Ah, February. The month of foil hearts, yummy chocolates…and ban the box laws? While ban the box laws are not the most romantic part of the season, they are still important to discuss. Several jurisdictions have recently either enacted new laws or taken action on existing ones.
The City of St. Louis, Missouri enacted a ban the box law that applies to private employers within the city. The ordinance, which is effective on January 1, 2021, bars covered employers from making hiring or promotion decisions based on an applicant or employee’s criminal history or related sentencing.
Employers with 10 or more employees who are located within the City of St. Louis must follow restrictions similar to other ban the box laws, including not asking about criminal history until after an applicant’s interview and after determining that the applicant is qualified for the position.
If the employer decides to ask about criminal history, it must be uniform by asking all applicants included in the final applicant pool. The law specifically prohibits employers from avoiding the requirements by seeking out public criminal history information before permitted. Once employers are allowed to obtain criminal records, they must consider factors similar to those recommended by the Equal Employment Opportunity Commission.
As with other fair chance laws, employers may qualify for an exception if the position is one where the law prohibits the employment of those with certain criminal records.
Finally, the ordinance requires that local businesses comply with the law in order to obtain business licenses.
In our previous webinars, I discussed Maryland’s “Act Concerning Record Screening Practices (Ban the Box),” which had been vetoed by Governor Larry Hogan. However, the Maryland General Assembly has overturned the veto, enacting the statewide law which prohibits private employers with 15 or more full-time employees from asking for criminal records early in the hiring process.
An employer is permitted to ask about an applicant’s criminal record, which is defined broadly in the law, during the first in-person interview. The Act does not prevent employers from taking action against applicants with criminal records as long as it complies with state and federal law, and it also provides exceptions for employers who provide services to minors or vulnerable adults.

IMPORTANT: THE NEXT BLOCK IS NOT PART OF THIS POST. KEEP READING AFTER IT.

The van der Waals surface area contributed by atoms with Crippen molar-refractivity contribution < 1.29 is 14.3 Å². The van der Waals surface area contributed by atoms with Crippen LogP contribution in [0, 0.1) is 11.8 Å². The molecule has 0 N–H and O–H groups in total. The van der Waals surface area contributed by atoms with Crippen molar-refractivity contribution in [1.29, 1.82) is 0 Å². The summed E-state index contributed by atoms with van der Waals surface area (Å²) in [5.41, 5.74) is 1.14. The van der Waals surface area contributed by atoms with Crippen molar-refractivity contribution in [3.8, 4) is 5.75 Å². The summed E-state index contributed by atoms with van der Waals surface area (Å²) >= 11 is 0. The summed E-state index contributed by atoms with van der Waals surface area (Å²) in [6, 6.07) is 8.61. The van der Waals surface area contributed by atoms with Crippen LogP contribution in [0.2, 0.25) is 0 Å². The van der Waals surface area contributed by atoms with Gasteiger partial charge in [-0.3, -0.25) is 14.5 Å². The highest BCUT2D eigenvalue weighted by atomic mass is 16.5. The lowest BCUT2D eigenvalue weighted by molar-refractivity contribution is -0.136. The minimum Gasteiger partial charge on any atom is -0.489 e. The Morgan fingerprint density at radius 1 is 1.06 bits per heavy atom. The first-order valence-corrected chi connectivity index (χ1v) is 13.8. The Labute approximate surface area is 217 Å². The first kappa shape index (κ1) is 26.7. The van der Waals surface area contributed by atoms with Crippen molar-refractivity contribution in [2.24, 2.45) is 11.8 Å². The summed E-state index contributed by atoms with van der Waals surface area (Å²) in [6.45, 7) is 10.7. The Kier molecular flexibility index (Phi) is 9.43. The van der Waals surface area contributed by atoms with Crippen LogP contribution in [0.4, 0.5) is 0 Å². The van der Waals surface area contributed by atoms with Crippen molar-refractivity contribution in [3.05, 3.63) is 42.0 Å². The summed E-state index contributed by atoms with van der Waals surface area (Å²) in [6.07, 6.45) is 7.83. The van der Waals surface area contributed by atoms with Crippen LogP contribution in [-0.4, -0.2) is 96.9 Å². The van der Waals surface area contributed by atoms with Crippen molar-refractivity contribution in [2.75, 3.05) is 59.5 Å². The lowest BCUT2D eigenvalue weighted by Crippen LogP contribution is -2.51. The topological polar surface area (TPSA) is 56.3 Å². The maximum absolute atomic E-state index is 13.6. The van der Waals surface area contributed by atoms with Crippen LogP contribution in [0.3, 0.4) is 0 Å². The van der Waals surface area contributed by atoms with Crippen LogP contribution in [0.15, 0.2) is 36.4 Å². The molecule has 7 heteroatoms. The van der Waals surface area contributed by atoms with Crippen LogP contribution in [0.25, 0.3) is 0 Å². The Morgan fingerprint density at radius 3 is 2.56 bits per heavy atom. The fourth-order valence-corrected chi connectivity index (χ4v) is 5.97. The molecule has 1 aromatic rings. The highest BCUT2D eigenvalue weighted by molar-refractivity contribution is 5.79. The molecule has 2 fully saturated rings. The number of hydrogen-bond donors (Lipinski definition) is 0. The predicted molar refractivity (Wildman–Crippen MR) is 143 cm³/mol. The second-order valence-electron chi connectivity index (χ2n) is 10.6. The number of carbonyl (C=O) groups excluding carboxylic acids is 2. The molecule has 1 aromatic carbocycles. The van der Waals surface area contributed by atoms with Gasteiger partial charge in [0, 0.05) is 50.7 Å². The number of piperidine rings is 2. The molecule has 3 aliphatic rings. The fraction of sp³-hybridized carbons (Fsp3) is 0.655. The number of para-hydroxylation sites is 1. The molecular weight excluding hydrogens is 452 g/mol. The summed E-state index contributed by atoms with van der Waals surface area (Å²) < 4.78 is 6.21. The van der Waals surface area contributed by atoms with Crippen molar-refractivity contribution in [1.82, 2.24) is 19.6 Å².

The statewide ban does not preempt local ordinances that may have stricter requirements.
Grand Rapids, Michigan amended its ordinance effective December 1, 2019. The “Human Rights Ordinance” impacts both employment and housing, but I will focus on employment.
Employers cannot consider arrests without conviction, but may consider pending charges, and cannot have blanket prohibitions against hiring those with criminal records. Instead, they must consider any conviction record on an individual basis and weigh various factors before making a decision.
Because the ordinance includes those who “conspire” to discriminate, it may also apply to consumer reporting agencies and others who assist in the portion of the hiring process involving criminal records.
Finally, the City of Columbia, South Carolina amended the ordinance it enacted last year after private employers raised concerns. As amended, the law no longer applies to private employers in Columbia and only applies to the City of Columbia itself. City vendors are also encouraged to voluntarily adopt the ban’s practices.
The amendment not only removes private employers from the ban against criminal records, but also from the ban involving salary history inquiries.